With the Australian Grand Prix back in its proper place as the F1 season opener, it seems a good time to look back over the career of the man who helped establish the country as a force in Formula One and made many contributions to the sport, both as a driver and then as a team leader.  That man is the three-time drivers’ world champion Jack Brabham.

John Arthur Brabham was born in Hurstville, New South Wales on 2nd April 1926 and spent much of his childhood and youth involved with engineering and motor vehicles.  He was driving by the age of twelve and, after leaving school at fifteen, he started studying mechanical engineering and working in a garage.  He soon had his own business buying, repairing and selling motorcycles that he kept until he was eighteen, at which point he enlisted in the RAAF, intending to be a pilot.  However, as a result of a surplus of aircrew he ended up serving as a flight mechanic at Forest Hills airbase in NSW.

After the war he entered the world of motorsport, initially as a constructor – having decided against competing on the grounds that all drivers were ‘lunatics’ – and went about building a midget car with American Johnny Schonberg.  However, after Schonberg’s wife persuaded him to stop racing, Brabham took over and was soon winning races and championships.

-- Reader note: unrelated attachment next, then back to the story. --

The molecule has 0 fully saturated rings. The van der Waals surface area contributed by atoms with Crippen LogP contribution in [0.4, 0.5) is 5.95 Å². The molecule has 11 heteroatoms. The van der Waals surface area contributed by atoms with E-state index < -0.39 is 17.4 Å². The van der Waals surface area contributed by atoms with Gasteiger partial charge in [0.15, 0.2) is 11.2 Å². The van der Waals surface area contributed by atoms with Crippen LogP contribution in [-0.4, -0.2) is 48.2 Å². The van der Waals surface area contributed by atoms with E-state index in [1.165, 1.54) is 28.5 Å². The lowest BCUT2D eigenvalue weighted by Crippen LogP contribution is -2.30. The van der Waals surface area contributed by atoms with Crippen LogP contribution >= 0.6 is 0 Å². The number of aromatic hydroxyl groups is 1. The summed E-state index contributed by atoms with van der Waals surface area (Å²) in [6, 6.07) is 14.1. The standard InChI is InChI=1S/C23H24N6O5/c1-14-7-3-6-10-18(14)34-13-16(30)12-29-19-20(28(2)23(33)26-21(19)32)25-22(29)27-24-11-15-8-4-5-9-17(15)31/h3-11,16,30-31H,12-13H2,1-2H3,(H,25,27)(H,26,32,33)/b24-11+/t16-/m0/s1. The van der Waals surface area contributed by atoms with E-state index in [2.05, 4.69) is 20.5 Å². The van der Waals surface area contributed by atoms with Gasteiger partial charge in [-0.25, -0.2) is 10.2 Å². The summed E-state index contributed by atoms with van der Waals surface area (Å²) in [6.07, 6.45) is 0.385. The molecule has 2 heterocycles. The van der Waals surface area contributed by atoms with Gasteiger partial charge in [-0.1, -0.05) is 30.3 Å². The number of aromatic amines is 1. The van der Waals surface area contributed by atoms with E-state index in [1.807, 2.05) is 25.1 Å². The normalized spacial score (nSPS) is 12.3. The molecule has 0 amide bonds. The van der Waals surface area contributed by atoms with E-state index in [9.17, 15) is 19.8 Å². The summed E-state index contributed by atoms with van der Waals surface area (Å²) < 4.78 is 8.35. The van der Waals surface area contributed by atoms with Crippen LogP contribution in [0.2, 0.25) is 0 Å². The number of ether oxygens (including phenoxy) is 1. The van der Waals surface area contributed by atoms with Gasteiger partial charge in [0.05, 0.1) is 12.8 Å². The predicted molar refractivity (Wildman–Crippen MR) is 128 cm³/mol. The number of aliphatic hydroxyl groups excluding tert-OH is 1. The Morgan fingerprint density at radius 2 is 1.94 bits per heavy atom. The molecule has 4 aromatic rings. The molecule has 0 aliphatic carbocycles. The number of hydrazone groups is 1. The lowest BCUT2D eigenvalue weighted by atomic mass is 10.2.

After trying the midget car in hillclimbing events he was keen on switching to road racing in full-sized cars, buying them from the Cooper Car Company.  Once again, he was highly successful in this type of competition; although he also courted controversy, with an early use of advertising on the side of his car, then banned by the Australian motorsport authorities. At this stage of his career, he gained the nickname ‘Black Jack’, either because of his dark, swarthy looks or his on-track ruthlessness. By 1955 he was ready to try his luck racing in Europe.

Monaco '59, Brabham's maiden F1 win. Credit: The Cahier Archive

In his first season, Brabham bought another Cooper and gradually made himself part of the British team without actually being employed by them. He would help build the T39 Bobtail sports car that raced in Formula One (though not in the world championship) and was successful enough to prove to himself that he could compete at this level. After taking the bobtail home to win the non-championship Australian GP he sold the car to fund a permanent return to the UK.

After three disappointing seasons – the highlight of which was a sixth place at Monaco, where he had to push the car over the line to finish the race – Cooper finally got hold of 2.5 litre engines and Brabham came into his own, winning the season-opening Monaco Grand Prix and the British event at Aintree; further podiums finishes were achieved at Zandvoort, Reims-Gueux and Monza.  At the Portuguese GP he was involved in a massive accident, his car becoming airborne after an incident with a backmarker; hitting a telegraph pole, Brabham was thrown onto the track, where he was narrowly avoided by another driver.  Nevertheless, he entered the final race of the season at Sebring fighting for the championship with Sterling Moss and Tony Brooks. Moss retired early with a broken gearbox and Brabham led most of the way only to run out of fuel on the final lap.  Yet again, he was to push his car across the line, finishing in fourth place whilst Bruce McLaren took his first victory in Formula One.  Luckily for Brabham, Brooks could only finish third, securing ‘Black Jack’ his first world championship.